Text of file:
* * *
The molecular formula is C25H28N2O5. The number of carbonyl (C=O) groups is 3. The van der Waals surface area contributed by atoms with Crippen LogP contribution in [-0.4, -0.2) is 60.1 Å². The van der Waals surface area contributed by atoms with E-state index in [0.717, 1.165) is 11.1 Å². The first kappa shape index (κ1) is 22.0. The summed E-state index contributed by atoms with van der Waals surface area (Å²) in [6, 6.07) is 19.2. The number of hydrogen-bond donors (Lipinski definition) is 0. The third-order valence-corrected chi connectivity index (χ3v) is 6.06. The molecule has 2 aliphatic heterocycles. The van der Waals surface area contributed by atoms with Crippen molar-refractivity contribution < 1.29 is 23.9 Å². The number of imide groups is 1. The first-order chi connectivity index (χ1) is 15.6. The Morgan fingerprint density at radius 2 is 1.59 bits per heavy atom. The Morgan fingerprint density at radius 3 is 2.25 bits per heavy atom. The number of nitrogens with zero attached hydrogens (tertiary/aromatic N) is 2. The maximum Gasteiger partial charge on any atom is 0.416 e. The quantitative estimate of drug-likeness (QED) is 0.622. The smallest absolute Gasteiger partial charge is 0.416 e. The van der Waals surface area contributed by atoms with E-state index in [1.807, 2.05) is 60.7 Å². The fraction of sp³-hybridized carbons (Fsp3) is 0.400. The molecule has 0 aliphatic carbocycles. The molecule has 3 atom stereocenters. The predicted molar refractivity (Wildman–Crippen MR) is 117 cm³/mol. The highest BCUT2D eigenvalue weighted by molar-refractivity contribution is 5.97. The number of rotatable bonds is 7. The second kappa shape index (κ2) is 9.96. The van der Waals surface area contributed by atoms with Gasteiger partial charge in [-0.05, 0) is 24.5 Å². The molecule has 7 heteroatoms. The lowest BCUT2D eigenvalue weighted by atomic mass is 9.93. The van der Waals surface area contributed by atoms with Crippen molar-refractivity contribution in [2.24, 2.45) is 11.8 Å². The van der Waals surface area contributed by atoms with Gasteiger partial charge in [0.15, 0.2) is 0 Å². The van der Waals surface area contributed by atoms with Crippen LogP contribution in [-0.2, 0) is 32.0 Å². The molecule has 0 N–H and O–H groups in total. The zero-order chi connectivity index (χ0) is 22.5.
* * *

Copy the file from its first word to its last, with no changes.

The molecular formula is C25H28N2O5. The number of carbonyl (C=O) groups is 3. The van der Waals surface area contributed by atoms with Crippen LogP contribution in [-0.4, -0.2) is 60.1 Å². The van der Waals surface area contributed by atoms with E-state index in [0.717, 1.165) is 11.1 Å². The first kappa shape index (κ1) is 22.0. The summed E-state index contributed by atoms with van der Waals surface area (Å²) in [6, 6.07) is 19.2. The number of hydrogen-bond donors (Lipinski definition) is 0. The third-order valence-corrected chi connectivity index (χ3v) is 6.06. The molecule has 2 aliphatic heterocycles. The van der Waals surface area contributed by atoms with Crippen molar-refractivity contribution < 1.29 is 23.9 Å². The number of imide groups is 1. The first-order chi connectivity index (χ1) is 15.6. The Morgan fingerprint density at radius 2 is 1.59 bits per heavy atom. The Morgan fingerprint density at radius 3 is 2.25 bits per heavy atom. The number of nitrogens with zero attached hydrogens (tertiary/aromatic N) is 2. The maximum Gasteiger partial charge on any atom is 0.416 e. The quantitative estimate of drug-likeness (QED) is 0.622. The smallest absolute Gasteiger partial charge is 0.416 e. The van der Waals surface area contributed by atoms with E-state index in [1.807, 2.05) is 60.7 Å². The fraction of sp³-hybridized carbons (Fsp3) is 0.400. The molecule has 0 aliphatic carbocycles. The molecule has 3 atom stereocenters. The predicted molar refractivity (Wildman–Crippen MR) is 117 cm³/mol. The highest BCUT2D eigenvalue weighted by molar-refractivity contribution is 5.97. The number of rotatable bonds is 7. The second kappa shape index (κ2) is 9.96. The van der Waals surface area contributed by atoms with Gasteiger partial charge in [-0.05, 0) is 24.5 Å². The molecule has 7 heteroatoms. The lowest BCUT2D eigenvalue weighted by atomic mass is 9.93. The van der Waals surface area contributed by atoms with Crippen molar-refractivity contribution in [2.24, 2.45) is 11.8 Å². The van der Waals surface area contributed by atoms with Gasteiger partial charge in [0.15, 0.2) is 0 Å². The van der Waals surface area contributed by atoms with Crippen LogP contribution in [-0.2, 0) is 32.0 Å². The molecule has 0 N–H and O–H groups in total. The zero-order chi connectivity index (χ0) is 22.5.